Since the closure of Greece’s borders following the highly criticised EU-Turkey deal in March this year, around 48,000 refugees remain stranded on the mainland. In the capital of Athens, barbed wire, high fences and armed guards surround Skaramagas and Schisto camps. Inside, where conditions are poor and food is limited, thousands of people wait for their asylum claims to be processed. These pictures give a snapshot of what life is like inside an Athens refugee camp.
Life in the camp
Skaramagas camp is located in a vast industrial area next to the commercial port of Piraeus.
The camp is run by the Greek navy and is surrounded by high fences and barbed wire, leaving people in what almost looks like a prison camp.
Many of the children living in these camps will have been out of school for a long time now, their education disrupted by escalating conflict and violence in their own countries.
Mothers, children and families are often offered accommodation in Portakabin-like structures. They are given a simple mattress and blankets to sleep on.
Overcrowding in many of the camps means some refugees have been forced to sleep in tents on the ground.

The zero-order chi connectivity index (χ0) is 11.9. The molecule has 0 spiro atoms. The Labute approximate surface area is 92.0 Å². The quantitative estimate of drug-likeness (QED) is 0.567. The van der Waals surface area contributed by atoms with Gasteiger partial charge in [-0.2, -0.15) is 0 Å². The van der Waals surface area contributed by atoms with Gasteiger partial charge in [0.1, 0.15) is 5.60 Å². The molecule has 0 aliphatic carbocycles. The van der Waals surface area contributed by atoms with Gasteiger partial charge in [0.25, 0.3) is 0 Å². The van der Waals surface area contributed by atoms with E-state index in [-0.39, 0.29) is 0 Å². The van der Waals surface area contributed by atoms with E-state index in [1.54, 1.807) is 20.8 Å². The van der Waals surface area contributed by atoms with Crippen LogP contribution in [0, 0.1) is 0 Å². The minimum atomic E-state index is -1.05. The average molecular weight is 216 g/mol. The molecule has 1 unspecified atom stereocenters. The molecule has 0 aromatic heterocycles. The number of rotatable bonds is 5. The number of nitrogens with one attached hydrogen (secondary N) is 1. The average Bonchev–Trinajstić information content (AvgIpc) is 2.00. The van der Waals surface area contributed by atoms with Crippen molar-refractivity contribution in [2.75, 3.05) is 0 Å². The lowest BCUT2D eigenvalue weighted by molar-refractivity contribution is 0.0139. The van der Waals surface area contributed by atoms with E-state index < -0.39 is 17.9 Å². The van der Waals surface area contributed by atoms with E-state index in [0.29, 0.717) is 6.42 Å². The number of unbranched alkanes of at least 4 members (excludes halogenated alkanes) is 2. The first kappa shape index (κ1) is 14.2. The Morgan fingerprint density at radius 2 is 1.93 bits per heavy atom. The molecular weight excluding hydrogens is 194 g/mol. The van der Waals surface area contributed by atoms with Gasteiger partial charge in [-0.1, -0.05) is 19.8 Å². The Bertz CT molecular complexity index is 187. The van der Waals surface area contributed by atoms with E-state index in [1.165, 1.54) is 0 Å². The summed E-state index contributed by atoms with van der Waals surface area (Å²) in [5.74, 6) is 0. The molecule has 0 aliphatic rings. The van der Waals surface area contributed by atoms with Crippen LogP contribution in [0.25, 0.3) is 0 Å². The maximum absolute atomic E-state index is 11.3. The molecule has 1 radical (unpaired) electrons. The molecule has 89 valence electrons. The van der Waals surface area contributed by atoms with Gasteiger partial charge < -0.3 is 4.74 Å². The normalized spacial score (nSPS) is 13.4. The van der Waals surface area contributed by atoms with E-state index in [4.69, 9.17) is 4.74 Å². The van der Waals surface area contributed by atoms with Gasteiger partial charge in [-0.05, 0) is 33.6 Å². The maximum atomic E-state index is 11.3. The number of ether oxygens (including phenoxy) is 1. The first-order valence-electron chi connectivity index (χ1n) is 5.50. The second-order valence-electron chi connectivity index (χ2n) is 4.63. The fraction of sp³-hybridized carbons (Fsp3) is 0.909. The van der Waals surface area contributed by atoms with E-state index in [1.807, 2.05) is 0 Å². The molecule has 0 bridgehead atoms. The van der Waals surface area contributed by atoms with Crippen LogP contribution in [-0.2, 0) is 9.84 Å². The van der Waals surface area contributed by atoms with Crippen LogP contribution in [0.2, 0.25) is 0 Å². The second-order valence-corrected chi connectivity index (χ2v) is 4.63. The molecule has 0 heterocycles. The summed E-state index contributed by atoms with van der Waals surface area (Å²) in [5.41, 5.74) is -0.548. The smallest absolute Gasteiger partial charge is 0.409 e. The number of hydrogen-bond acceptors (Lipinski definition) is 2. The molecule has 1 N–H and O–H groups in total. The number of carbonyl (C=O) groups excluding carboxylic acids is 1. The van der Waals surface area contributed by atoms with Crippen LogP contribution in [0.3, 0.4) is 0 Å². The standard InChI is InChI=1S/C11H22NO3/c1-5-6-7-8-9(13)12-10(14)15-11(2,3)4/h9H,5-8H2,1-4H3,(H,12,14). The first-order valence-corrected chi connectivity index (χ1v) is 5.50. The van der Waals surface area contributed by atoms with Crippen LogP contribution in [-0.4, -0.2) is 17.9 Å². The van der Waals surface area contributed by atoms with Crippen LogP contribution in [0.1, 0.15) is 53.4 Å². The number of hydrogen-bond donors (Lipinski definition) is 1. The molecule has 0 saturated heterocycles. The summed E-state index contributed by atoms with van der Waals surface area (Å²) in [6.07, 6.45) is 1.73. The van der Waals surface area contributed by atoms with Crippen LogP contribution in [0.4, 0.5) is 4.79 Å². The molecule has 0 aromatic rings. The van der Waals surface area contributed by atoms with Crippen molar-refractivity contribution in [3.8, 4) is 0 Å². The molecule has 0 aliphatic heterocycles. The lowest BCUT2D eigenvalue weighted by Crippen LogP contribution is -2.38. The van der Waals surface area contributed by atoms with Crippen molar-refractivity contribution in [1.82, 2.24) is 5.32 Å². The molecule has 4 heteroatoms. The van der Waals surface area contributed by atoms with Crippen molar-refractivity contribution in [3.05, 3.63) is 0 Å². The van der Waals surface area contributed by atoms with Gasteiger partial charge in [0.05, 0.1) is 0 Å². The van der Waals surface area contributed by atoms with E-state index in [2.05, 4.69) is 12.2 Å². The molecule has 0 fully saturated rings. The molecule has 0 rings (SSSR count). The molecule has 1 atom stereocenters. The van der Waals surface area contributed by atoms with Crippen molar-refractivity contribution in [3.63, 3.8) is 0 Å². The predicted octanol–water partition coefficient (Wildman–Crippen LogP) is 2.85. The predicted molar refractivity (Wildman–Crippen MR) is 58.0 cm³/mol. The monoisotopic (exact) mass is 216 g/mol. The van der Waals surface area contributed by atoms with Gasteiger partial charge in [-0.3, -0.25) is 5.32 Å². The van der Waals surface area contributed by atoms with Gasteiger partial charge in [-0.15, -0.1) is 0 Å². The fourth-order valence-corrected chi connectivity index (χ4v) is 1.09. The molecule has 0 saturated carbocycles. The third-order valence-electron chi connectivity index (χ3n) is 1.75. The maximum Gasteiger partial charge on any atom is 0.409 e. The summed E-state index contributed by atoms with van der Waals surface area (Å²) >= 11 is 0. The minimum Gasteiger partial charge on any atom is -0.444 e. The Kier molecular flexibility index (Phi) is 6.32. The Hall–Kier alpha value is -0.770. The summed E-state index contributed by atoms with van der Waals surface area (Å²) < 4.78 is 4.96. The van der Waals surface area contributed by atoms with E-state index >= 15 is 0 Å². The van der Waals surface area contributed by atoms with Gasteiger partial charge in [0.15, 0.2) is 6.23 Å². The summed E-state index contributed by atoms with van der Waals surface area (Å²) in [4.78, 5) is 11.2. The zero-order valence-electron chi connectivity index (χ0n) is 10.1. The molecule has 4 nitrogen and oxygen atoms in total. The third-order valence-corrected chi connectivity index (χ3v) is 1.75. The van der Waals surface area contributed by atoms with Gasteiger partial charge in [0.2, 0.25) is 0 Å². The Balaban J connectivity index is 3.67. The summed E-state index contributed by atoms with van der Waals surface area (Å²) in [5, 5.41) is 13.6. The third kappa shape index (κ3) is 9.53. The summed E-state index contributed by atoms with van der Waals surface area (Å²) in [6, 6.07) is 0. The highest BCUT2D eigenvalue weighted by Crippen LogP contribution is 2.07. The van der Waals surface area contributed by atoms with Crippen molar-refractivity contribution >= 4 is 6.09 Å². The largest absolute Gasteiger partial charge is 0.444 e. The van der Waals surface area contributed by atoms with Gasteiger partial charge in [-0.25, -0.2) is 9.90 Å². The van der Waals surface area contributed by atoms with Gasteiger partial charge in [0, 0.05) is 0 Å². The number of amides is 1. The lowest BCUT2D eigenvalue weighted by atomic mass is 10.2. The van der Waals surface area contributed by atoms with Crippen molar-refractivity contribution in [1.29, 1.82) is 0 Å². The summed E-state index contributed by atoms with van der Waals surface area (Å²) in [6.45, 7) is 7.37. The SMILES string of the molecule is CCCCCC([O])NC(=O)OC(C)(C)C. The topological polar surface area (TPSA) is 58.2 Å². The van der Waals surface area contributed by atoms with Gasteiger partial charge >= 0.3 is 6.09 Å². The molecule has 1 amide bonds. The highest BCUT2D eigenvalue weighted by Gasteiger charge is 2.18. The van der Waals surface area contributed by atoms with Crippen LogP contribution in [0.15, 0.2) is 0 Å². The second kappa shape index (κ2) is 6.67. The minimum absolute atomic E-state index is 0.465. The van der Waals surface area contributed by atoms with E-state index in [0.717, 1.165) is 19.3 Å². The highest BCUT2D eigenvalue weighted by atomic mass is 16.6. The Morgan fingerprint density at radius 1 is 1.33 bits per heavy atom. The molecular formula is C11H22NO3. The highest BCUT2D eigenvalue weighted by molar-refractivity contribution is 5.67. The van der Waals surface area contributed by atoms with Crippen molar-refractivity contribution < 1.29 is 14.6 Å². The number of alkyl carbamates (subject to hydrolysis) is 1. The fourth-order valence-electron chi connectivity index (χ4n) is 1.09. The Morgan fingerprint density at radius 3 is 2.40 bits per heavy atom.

ActionAid's emergency response in Athens
We have been responding to the situation in Greece for over a year. In addition to our work on the island of Lesvos, earlier this year, ActionAid launched an emergency response programme in Skaramagas and Schisto camps working with the some of the most vulnerable women and children in the capital’s refugee camps.
ActionAid's social workers, psychologists and cultural mediators speak Arabic and Farsi and offer psychosocial support and educational activities to the women in the camp. They offer personal and group support sessions, helping them to understand their asylum claims and talk through any issues they may be facing.
Inside, the spaces offer a comfortable and private area where women can breastfeed their babies, have a cup of coffee and talk about their experiences.
But we are now at a crisis point – our funding is running out. We will have to close our refugee services in Greece unless an urgent solution is found.
Please, donate now to help these families who have lost everything. Your money will go directly to keeping our vital services open in Greece.
Photo credit: Irene Koutoula/ActionAid.